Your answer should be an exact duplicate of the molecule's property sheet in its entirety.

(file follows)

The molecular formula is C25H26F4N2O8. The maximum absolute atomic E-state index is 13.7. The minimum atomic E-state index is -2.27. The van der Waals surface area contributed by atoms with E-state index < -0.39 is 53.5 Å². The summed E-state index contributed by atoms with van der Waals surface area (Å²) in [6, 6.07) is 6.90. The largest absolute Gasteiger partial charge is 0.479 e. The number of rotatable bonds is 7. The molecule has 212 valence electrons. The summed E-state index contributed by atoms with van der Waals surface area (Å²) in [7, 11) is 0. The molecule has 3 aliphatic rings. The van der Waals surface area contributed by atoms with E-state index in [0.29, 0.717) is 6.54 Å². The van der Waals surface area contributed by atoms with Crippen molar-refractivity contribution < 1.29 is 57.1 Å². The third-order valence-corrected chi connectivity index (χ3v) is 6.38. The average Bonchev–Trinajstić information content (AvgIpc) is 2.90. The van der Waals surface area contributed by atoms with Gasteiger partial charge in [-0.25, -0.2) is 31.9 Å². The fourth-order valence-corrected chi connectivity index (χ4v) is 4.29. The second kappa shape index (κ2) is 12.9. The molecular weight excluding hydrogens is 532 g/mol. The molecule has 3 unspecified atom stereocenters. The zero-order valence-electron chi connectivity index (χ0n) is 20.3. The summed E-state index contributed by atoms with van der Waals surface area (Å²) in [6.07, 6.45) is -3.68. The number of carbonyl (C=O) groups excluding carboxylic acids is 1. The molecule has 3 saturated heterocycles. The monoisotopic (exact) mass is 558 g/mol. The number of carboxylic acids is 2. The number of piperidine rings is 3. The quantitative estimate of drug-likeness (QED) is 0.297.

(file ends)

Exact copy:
The molecular formula is C25H26F4N2O8. The maximum absolute atomic E-state index is 13.7. The minimum atomic E-state index is -2.27. The van der Waals surface area contributed by atoms with E-state index < -0.39 is 53.5 Å². The summed E-state index contributed by atoms with van der Waals surface area (Å²) in [6, 6.07) is 6.90. The largest absolute Gasteiger partial charge is 0.479 e. The number of rotatable bonds is 7. The molecule has 212 valence electrons. The summed E-state index contributed by atoms with van der Waals surface area (Å²) in [7, 11) is 0. The molecule has 3 aliphatic rings. The van der Waals surface area contributed by atoms with E-state index in [0.29, 0.717) is 6.54 Å². The van der Waals surface area contributed by atoms with Crippen molar-refractivity contribution < 1.29 is 57.1 Å². The third-order valence-corrected chi connectivity index (χ3v) is 6.38. The average Bonchev–Trinajstić information content (AvgIpc) is 2.90. The van der Waals surface area contributed by atoms with Gasteiger partial charge in [-0.25, -0.2) is 31.9 Å². The fourth-order valence-corrected chi connectivity index (χ4v) is 4.29. The second kappa shape index (κ2) is 12.9. The molecular weight excluding hydrogens is 532 g/mol. The molecule has 3 unspecified atom stereocenters. The zero-order valence-electron chi connectivity index (χ0n) is 20.3. The summed E-state index contributed by atoms with van der Waals surface area (Å²) in [6.07, 6.45) is -3.68. The number of carbonyl (C=O) groups excluding carboxylic acids is 1. The molecule has 3 saturated heterocycles. The monoisotopic (exact) mass is 558 g/mol. The number of carboxylic acids is 2. The number of piperidine rings is 3. The quantitative estimate of drug-likeness (QED) is 0.297.